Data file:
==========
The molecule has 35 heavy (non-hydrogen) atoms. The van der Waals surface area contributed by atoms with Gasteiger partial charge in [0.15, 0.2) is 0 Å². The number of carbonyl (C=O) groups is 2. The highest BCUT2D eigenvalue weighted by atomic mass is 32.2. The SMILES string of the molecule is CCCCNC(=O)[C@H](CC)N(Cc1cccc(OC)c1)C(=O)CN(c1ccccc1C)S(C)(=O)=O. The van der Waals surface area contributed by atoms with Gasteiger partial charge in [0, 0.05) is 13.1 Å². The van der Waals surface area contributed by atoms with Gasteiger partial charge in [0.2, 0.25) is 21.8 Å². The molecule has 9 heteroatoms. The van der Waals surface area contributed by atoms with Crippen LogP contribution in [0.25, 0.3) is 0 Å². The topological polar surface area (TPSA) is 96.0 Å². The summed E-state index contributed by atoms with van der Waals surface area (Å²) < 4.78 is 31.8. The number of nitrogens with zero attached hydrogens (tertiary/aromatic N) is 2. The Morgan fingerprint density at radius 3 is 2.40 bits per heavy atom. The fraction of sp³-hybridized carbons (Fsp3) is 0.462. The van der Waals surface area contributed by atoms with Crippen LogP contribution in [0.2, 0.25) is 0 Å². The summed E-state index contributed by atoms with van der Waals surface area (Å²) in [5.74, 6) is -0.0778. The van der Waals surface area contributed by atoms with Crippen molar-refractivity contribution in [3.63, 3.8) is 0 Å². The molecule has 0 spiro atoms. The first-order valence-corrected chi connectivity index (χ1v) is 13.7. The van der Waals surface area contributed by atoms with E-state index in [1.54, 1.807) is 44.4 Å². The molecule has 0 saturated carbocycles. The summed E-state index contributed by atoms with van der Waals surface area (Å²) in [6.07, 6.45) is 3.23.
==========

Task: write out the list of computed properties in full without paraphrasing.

The molecule has 35 heavy (non-hydrogen) atoms. The van der Waals surface area contributed by atoms with Gasteiger partial charge in [0.15, 0.2) is 0 Å². The number of carbonyl (C=O) groups is 2. The highest BCUT2D eigenvalue weighted by atomic mass is 32.2. The SMILES string of the molecule is CCCCNC(=O)[C@H](CC)N(Cc1cccc(OC)c1)C(=O)CN(c1ccccc1C)S(C)(=O)=O. The van der Waals surface area contributed by atoms with Gasteiger partial charge in [0, 0.05) is 13.1 Å². The van der Waals surface area contributed by atoms with Gasteiger partial charge in [0.2, 0.25) is 21.8 Å². The molecule has 9 heteroatoms. The van der Waals surface area contributed by atoms with Crippen LogP contribution in [0.25, 0.3) is 0 Å². The topological polar surface area (TPSA) is 96.0 Å². The summed E-state index contributed by atoms with van der Waals surface area (Å²) < 4.78 is 31.8. The number of nitrogens with zero attached hydrogens (tertiary/aromatic N) is 2. The Morgan fingerprint density at radius 3 is 2.40 bits per heavy atom. The fraction of sp³-hybridized carbons (Fsp3) is 0.462. The van der Waals surface area contributed by atoms with Crippen LogP contribution in [0.2, 0.25) is 0 Å². The summed E-state index contributed by atoms with van der Waals surface area (Å²) in [5.74, 6) is -0.0778. The van der Waals surface area contributed by atoms with Crippen molar-refractivity contribution in [3.63, 3.8) is 0 Å². The molecule has 0 spiro atoms. The first-order valence-corrected chi connectivity index (χ1v) is 13.7. The van der Waals surface area contributed by atoms with E-state index in [1.54, 1.807) is 44.4 Å². The molecule has 0 saturated carbocycles. The summed E-state index contributed by atoms with van der Waals surface area (Å²) in [6.07, 6.45) is 3.23.